Piquant excerpts lifted from Touchstone editors' own reading & listening.
The education of women must be important, as the formation of character for the first seven or eight years of life seems to depend almost entirely upon them. It is certainly in the power of a sensible and well educated mother to inspire, within that period, such tastes and propensities as shall nearly decide the destiny of the future man; and this is done, not only by the intentional exertions of the mother, but by the gradual and insensible imitation of the child; for there is something extremely contagious in greatness and rectitude of thinking, even at that age; and the character of the mother with whom he passes his early infancy is always an event of the utmost importance to the child.
from "Female Education" in The Selected Writings of Sydney Smith (ed. W. H. Auden, 1956)
All our modern notions and speculations have taken a bent toward individualism. In the state we have been engaged to bring out the civil rights of the individual, asserting his proper liberties as a person, and vindicating his conscience, as a subject of God, from the constraints of force. In matters of religion, we have burst the bonds of church authority, and erected the individual mind into a tribunal of judgment within itself; we have asserted free will as the ground of all proper responsibility, and framed our theories of religion so as to justify the incommunicable nature of persons as distinct units. While thus engaged, we have well nigh lost, as was to be expected, the idea of organic powers and relations. The state, the church, the family, have ceased to be regarded as such, according to their proper idea, and become mere collections of units. A national life, a church life, a family life, is no longer conceived, or perhaps conceivable, by many. Instead of being wrought in together and penetrated, to some extent, by historical laws and forces common to all the members, we only seem to lie as seeds piled together, without any terms of connection, save the accident of proximity, or the fact that we all belong to the heap. And thus the three great forms of organic existence which God has appointed for the race, are in fact lost out of mental recognition. The conception is so far gone that, when the fact of such an organic relation is asserted, our enlightened public will stare at the strange conceit, and wonder what can be meant by a paradox so absurd. My design, at the present time, is to restore, if possible, the conception of one of these organic forms, viz: the family. For though we have gained immense advantages, in a civil, ecclesiastical, and religious point of view, by our modern development of individualism, we have yet run ourselves into many hurtful misapprehensions on all these subjects, which, if they are not rectified, will assuredly bring disastrous consequences. And no where consequences more disastrous than in the family, where they are already apparent, though not fully matured. . . .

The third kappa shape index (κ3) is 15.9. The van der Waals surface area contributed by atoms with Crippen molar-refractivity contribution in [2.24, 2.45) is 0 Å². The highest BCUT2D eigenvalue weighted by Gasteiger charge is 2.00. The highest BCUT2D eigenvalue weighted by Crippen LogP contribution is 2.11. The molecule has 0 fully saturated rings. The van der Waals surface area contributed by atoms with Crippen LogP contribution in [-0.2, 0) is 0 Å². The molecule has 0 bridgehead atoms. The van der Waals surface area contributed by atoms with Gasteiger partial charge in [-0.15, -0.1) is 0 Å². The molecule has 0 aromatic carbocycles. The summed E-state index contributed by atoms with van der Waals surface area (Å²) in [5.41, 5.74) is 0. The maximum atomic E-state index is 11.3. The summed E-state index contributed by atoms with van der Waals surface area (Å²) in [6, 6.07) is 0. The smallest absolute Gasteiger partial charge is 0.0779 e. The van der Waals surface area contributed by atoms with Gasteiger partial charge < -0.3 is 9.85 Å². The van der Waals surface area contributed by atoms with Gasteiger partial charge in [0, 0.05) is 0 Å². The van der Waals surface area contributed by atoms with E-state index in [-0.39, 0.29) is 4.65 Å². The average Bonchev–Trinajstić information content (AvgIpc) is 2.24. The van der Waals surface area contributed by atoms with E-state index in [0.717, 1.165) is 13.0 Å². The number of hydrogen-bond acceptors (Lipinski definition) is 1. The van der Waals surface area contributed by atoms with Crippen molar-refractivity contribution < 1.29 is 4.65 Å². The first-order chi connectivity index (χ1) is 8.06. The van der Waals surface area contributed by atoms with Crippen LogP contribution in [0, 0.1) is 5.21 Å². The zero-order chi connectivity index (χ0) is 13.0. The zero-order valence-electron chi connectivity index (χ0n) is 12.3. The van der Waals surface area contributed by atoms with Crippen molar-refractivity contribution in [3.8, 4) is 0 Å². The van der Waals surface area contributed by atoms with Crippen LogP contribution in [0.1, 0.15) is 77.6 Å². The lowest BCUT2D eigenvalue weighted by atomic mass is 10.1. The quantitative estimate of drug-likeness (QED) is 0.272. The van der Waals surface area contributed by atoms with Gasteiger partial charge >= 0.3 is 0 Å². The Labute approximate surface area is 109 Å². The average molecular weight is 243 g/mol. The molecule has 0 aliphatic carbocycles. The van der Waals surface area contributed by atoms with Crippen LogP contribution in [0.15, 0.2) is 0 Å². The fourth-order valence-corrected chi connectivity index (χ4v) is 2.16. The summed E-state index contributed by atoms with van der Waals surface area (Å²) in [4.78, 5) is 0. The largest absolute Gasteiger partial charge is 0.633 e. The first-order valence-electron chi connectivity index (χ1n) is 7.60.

Christian Nurture (1847, rev. ed. 1861), s.v. "The Organic Unity of the Family"
I think our present outlook might be like that of a small boy who, on being told that the sexual act was the highest bodily pleasure, should immediately ask whether you ate chocolates at the same time. On receiving the answer no, he might regard absence of chocolates as the chief characteristic of sexuality. In vain would you tell him that the reason why lovers in their carnal raptures don’t bother about chocolates is that they have something better to think of. The boy knows chocolate: he does not know the positive thing that excludes it. We are in the same position. We know the sexual life; we do not know, except in glimpses, the other thing which, in Heaven, will leave no room for it.
—C. S. Lewis
Time Magazine interview, September 8, 1947